Coming off of a big Season 2 cliffhanger, will Madam Secretary have to retool its title sequence and call itself Madam Vice President for the rest of the season? The CBS drama’s Season 3 premiere answers that question — and quickly — but not in the way you might expect.
In a moment, we’ll want to hear what you thought of the hour. But first, read on for the highlights of “Sea Change.”
WELL, THAT WAS FAST | When we pick up with the Dalton campaign, the president, Elizabeth, Russell and a few others are watching the returns roll in on the night of one of the primary elections. It’s a very tight race… and then Dalton loses. To make matters worse, this means that he’s going to lose his party’s nomination, something that has only happened one other time (Franklin Pierce) in American history. As a dejected Dalton slinks off, Russell angrily turns to Elizabeth and spits, “This is all your fault.”
Then we flash back to two months earlier. In this timeline, Elizabeth has privately accepted Dalton’s offer to be his running mate in the upcoming election, but that news won’t be made public until after the convention. (Side note: I’m no presidential scholar, but aren’t the VP picks usually public knowledge before the party conventions?) So she’s not-really-campaigning-but-kinda-campaigning for the Dalton ticket at places like the Virginia State Fair. (Another side note: of all the fried foods you can grab at a state fair, Bess, fried gelatin balls? I would eat a section of rubber garden hose if it were dipped in batter and took a swim in some hot oil, but even I think fried gelatin balls sound disgusting.)
Long story short, even though Henry’s not psyched about having to cut back on work and such, all of the McCords are united behind Elizabeth’s desire to be vice president.
Then, a big storm hits Bahrain.
WHEN IT RAINS, IT POURS | The meteorological event is significant because a) it kills an ensign at the U.S. naval base there, and b) it highlights that the administration/party’s unwillingness to officially recognize a climate change crisis means that all of the fat cats with have sweet, no-bid contracts to work on the bases have zero incentive to raise those bases in order to keep up with rising sea levels.
Once Elizabeth becomes aware of this situation, she presses Dalton to do something about it. But he has zero interest in changing the status quo — and ticking off some of his biggest donors, who happen to have a few of those no-bid contracts — so he lays into his potential VP. “What good is bold idealism if it all but guarantees the loss of a second term?” he angrily asks her. “I’m talking about doing what’s right,” she counters. His response? “And I’m talking about winning.”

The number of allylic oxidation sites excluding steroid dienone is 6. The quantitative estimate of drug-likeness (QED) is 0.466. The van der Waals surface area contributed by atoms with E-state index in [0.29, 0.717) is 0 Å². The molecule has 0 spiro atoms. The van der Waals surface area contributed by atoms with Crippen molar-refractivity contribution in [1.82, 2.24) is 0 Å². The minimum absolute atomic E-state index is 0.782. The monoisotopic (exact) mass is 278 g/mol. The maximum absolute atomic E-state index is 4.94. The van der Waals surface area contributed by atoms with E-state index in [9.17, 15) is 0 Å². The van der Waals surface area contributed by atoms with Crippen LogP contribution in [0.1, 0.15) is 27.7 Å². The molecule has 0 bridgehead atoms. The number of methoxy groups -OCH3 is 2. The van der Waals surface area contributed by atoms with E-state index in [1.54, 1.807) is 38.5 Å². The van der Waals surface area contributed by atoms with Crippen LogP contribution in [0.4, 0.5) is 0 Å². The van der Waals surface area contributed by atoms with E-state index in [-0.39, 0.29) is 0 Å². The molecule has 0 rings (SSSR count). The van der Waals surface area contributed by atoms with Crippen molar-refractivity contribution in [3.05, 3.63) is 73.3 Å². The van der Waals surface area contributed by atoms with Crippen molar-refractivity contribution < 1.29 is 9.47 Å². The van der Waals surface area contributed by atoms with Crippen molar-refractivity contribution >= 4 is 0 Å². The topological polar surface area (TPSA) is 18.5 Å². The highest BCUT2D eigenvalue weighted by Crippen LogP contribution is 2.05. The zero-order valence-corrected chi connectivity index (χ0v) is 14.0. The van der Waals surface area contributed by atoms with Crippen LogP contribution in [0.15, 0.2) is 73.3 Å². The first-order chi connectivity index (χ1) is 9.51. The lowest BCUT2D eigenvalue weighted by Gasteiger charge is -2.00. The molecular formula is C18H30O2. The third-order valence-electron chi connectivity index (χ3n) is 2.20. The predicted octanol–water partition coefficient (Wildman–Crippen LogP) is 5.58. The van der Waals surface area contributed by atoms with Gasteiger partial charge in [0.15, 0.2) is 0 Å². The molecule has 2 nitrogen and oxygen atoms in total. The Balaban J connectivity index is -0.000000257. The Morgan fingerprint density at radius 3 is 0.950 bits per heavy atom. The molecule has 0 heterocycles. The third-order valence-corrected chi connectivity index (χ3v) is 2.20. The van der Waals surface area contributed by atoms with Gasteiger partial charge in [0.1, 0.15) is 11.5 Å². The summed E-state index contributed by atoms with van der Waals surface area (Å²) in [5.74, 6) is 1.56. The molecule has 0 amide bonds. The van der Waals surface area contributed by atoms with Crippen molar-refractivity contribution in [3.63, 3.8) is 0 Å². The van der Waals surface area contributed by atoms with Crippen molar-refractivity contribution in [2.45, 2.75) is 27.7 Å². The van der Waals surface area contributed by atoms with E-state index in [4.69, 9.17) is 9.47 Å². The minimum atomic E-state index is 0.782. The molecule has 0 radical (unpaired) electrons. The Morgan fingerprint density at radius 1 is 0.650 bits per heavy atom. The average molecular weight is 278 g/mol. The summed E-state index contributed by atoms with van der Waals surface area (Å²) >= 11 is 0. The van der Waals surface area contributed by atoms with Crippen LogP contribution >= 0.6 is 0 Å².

THINKING OUTSIDE THE BALLOT BOX | But of course, Elizabeth’s ideas have a way of taking root, and when Dalton’s opponent accuses him of being soft on defense during a televised debate, he goes off book and brings up how global warming, though not officially acknowledged by the administration, is putting an insane amount of people in danger every day, yet no one wants to do anything about it. So he vows to change things, likening his move to when President Johnson signed the Civil Rights Act of 1964 — against the will of his own party — because it was the right thing to do.
Soon after the debate, Dalton’s biggest contributor switches his support to Evans, aka the other candidate. And when we flash forward to the present once more, it’s a defeated Dalton whose focus has shifted to his remaining seven months in office. But when Evans asks Elizabeth to consider staying on as secretary of state for his administration, she runs to Dalton with an idea: “Don’t endorse Evans. Run as an independent.”
It’s a crazy idea, but one that just might work. Dalton is very popular with certain factions. If he can secure a popular Pennsylvania senator as his running mate — sorry, Bess, but you’re off the ticket — it will help his cause. And he doesn’t necessarily have to win the popular vote: If none of the candidates get to 270 electoral votes, the election will be decided by the House of Representatives… and Russell thinks the house might choose Dalton.
Plus, with his “‘dismantling the world as we know it’ platform,” Dalton will need a strong and experienced MadSec on his team. Bottom line: Elizabeth isn’t going anywhere!
THE KIDS AREN’T ALL RIGHT | In other, more troubling news: The McCords learn that someone has hacked Jason’s computer, accessing the web cam various times… and then some guys with a van and a baseball bat attack Henry to get the computer back. Even worse: Elizabeth and Henry later receive a ton of photographs that indicate that someone has been stalking their kids.
Now it’s your turn. Grade the premiere via the poll below, then elaborate on your choice in the comments!